First Play: GRID Autosport

The new racer from classic British indie developer Codemasters is a realistic driving game that isn't insanely difficult

The cars in Sony’s flagship PS4 racer, Drive Club, have each hair-thin strand of carbon fibre and seat fabric individually rendered by powerful hardware. The cars in GRID: Autosport? Well, they look nice too. They don’t look as nice, because GRID: Autosport runs on the Xbox 360 and PS3 (and PC, where its graphics are considerably improved).

But let’s face it:  when you’re tearing along a straight at 200km/h, trying to figure out exactly how late you can start braking to nip past the guy in front without ending up going backwards into a wall, do you even see those extra pixels? Does a slightly more realistically-rendered sponsor’s logo make any difference?

Racing games are games in the truest sense of the word. Where RPGs and FPSs rely upon huge cinematic environments and characters voiced by Hollywood stars, racing games are purely about play: you versus the physics engine. Your reflexes and your understanding of the track are the stars, and the developers at Codemasters have agonised over GRID’s physics. They’ve been working on striking a very difficult balance, because while some games - most notably the Forza and Gran Turismo series - are all about being exactly as realistic as possible, they end up being as difficult as possible. Let’s face it, if you tried to drive any real car with a gamepad while floating three feet above and behind the back window, you wouldn’t get far.

GRID’s challenge is to making racing seem realistic, without making it so you spin out every time you stomp the accelerator. It's the same aim Codemasters has had for decades: to make a racing game rather than a racing sim, and throughout the F1, TOCA, Dirt, Micro Machines, Colin McRae and Race Driver series, the sweet spot between realism and fun has moved around. To help them find it for GRID, Codemasters enlisted racing drivers and journalists from Autosport to help them figure out how to make the cars feel more realistic than they really are, by doing things like adjusting the points at which the tyres lose grip (you can read more about this exacting process on their blog). 

We found the cars in the new GRID are still easy to spin out - especially the F1 cars - but the game as a whole seems more pick-up-and-playable than one of the big-name racing sims. If you’re the kind of driver who has to turn on some assists to make it around a track in Forza or Gran Turismo, GRID offers a nice challenge. We still found ourselves battling for second- or third-to-last, but we had a lot of fun getting there.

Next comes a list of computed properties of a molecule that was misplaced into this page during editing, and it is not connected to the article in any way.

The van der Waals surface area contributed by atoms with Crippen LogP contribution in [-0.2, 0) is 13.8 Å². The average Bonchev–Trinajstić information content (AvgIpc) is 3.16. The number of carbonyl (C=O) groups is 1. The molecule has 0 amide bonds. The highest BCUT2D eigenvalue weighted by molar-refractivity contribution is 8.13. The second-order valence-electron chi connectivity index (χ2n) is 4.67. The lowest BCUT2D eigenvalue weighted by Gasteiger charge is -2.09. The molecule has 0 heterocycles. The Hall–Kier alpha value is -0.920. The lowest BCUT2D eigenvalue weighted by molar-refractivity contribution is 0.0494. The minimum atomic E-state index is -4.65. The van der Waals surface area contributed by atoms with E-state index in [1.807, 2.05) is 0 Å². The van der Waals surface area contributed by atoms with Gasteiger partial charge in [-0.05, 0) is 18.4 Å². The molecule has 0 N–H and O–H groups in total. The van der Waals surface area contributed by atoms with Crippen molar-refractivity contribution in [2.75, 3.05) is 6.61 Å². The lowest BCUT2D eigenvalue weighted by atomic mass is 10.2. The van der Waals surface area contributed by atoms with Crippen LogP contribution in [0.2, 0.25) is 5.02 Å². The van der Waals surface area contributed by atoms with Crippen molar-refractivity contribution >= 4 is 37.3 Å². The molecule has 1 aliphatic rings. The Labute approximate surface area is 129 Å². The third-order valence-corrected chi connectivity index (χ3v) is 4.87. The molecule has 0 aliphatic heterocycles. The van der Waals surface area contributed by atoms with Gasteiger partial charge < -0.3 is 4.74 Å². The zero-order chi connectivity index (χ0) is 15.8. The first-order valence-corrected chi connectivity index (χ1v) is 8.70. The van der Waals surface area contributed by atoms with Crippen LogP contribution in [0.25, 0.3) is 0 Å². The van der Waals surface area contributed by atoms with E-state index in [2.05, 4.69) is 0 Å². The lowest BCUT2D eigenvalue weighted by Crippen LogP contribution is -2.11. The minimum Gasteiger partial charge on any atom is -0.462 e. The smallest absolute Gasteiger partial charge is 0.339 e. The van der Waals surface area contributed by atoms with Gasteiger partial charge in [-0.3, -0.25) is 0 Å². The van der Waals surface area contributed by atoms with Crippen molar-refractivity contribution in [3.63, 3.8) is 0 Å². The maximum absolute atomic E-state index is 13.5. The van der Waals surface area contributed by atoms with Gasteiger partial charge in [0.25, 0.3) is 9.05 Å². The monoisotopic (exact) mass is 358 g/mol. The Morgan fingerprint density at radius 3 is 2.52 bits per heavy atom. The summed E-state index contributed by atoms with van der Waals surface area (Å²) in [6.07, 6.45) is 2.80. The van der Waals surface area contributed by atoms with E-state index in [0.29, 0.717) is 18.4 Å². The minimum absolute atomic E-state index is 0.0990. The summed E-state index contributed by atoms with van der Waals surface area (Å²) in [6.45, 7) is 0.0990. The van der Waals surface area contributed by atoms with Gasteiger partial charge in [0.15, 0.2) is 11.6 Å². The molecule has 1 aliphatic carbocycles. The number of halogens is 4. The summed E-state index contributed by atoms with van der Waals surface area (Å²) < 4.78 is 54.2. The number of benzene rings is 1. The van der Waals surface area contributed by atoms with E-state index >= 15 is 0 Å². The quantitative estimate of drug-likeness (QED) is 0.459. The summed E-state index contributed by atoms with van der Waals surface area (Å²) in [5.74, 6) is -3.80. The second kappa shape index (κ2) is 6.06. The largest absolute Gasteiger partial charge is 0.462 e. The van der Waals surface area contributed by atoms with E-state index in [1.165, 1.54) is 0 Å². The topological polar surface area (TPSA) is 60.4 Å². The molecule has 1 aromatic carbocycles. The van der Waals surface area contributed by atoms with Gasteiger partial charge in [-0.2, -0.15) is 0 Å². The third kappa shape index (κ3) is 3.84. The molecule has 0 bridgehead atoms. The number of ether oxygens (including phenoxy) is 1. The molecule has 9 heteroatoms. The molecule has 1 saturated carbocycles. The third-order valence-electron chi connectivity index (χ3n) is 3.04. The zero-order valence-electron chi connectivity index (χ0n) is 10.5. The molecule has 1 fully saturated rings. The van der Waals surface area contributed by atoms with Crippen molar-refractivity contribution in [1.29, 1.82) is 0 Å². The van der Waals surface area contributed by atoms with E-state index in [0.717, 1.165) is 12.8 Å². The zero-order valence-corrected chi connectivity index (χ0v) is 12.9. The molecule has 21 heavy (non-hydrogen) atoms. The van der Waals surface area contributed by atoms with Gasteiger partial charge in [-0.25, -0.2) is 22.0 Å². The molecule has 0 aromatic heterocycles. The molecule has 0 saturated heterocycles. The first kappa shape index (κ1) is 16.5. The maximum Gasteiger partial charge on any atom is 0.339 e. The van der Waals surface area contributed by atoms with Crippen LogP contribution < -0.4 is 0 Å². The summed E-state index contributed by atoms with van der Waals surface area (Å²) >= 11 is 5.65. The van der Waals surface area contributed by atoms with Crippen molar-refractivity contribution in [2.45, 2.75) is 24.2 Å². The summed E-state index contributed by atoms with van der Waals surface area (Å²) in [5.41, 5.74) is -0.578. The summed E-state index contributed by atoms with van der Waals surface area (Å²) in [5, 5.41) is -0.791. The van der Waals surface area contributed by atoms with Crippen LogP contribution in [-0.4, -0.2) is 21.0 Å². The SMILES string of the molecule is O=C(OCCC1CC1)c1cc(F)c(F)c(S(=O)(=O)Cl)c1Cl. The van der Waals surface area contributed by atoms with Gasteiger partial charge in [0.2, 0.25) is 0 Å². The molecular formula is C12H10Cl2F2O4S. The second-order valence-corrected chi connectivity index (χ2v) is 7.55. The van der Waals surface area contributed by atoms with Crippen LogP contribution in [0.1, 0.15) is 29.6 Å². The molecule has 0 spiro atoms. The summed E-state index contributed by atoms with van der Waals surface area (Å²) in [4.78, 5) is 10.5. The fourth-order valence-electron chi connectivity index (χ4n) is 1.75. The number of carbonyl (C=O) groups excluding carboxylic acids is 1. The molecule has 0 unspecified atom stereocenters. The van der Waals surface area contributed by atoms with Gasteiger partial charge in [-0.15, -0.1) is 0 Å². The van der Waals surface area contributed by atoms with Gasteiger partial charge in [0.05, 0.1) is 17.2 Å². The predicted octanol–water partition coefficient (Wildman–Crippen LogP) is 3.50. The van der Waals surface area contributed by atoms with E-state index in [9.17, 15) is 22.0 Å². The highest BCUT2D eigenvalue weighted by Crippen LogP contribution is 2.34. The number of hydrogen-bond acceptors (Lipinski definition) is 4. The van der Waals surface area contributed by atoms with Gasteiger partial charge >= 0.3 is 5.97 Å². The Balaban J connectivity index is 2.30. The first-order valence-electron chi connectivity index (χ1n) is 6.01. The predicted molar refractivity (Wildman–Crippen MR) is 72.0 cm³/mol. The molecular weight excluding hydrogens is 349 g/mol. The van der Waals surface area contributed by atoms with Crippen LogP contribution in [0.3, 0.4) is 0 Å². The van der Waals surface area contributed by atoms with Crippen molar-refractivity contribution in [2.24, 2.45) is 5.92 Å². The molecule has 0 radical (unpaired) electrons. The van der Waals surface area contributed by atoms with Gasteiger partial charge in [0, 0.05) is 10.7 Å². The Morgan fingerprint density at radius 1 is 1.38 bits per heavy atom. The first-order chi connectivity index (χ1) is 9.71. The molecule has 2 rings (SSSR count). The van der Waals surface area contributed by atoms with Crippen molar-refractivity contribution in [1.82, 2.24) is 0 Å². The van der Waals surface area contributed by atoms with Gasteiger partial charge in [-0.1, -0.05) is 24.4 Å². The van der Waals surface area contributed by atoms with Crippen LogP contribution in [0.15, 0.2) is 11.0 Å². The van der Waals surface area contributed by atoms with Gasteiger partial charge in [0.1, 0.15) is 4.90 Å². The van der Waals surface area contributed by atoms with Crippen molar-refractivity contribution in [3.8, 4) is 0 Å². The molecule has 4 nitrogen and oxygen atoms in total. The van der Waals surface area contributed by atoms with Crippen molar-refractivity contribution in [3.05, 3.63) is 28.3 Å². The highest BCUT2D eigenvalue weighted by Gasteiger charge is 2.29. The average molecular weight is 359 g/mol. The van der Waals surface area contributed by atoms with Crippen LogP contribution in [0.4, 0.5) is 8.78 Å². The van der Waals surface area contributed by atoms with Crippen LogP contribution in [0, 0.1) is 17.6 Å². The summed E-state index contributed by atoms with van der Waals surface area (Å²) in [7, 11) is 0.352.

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The other element that adds to the fun is the AI. There’s nothing more dull in a racing game than jostling for position with a shoal of robot fish hanging within inches of one another, obviously controlled by the same computer. On the contrary, GRID: Autosport’s cars are perhaps a little too fighty. They’ll slipstream right into the back of you and use you as a buffer on sharp corners, and they’re not above the occasional spin-out or wide corner themselves.

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Here’s an interesting fact: do you know why, in games like Forza and Gran Turismo, the cars take such little damage when you whang them into a barrier at 80mph? It’s down to licensing. The developers have to persuade Ferrari and Porsche and Bugatti to let them use digital versions of their cars in the game, but car marques are as much luxury brands as handbag makers, and they rely just as much on their image. So if you’re going to show a Ferrari in a game, you can’t show it getting too beaten up, or they won’t license it.

In this respect, GRID: Autosport actually wins some realism points off its more crisply rendered relations, because it permits proper damage. On the San Francisco circuit we tried for a rather ambitious straight line through a chicane at just over 100mph (nearly made it, mind you) and managed to bend the bonnet in half. A few corners later, we used a touch too much handbrake and went sideways into a wall at similar speed, and the passenger door swung crazily open for a couple of corners before slamming shut again. A nice touch - realistic enough, but not too realistic.

Oh, and if you completely disagree and graphics mean everything to you… well, the PC version comes with a 5GB high-res texture pack, runs at 60fps and can be played at 4K.

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